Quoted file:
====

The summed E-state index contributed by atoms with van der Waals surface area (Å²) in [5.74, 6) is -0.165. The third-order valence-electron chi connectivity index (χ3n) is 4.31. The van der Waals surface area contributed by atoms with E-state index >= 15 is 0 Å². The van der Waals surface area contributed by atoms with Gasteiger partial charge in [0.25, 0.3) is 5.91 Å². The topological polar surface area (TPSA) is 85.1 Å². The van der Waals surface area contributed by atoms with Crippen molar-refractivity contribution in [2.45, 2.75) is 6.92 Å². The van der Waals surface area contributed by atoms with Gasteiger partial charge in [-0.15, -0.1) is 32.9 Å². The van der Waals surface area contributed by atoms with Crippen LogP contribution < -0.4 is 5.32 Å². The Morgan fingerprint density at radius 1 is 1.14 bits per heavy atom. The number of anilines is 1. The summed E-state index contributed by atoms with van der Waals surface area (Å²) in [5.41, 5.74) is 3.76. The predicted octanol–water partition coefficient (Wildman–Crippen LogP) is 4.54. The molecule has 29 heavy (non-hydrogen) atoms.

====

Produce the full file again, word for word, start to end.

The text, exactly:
The summed E-state index contributed by atoms with van der Waals surface area (Å²) in [5.74, 6) is -0.165. The third-order valence-electron chi connectivity index (χ3n) is 4.31. The van der Waals surface area contributed by atoms with E-state index >= 15 is 0 Å². The van der Waals surface area contributed by atoms with Gasteiger partial charge in [0.25, 0.3) is 5.91 Å². The topological polar surface area (TPSA) is 85.1 Å². The van der Waals surface area contributed by atoms with Crippen molar-refractivity contribution in [2.45, 2.75) is 6.92 Å². The van der Waals surface area contributed by atoms with Gasteiger partial charge in [-0.15, -0.1) is 32.9 Å². The van der Waals surface area contributed by atoms with Crippen LogP contribution < -0.4 is 5.32 Å². The Morgan fingerprint density at radius 1 is 1.14 bits per heavy atom. The number of anilines is 1. The summed E-state index contributed by atoms with van der Waals surface area (Å²) in [5.41, 5.74) is 3.76. The predicted octanol–water partition coefficient (Wildman–Crippen LogP) is 4.54. The molecule has 29 heavy (non-hydrogen) atoms.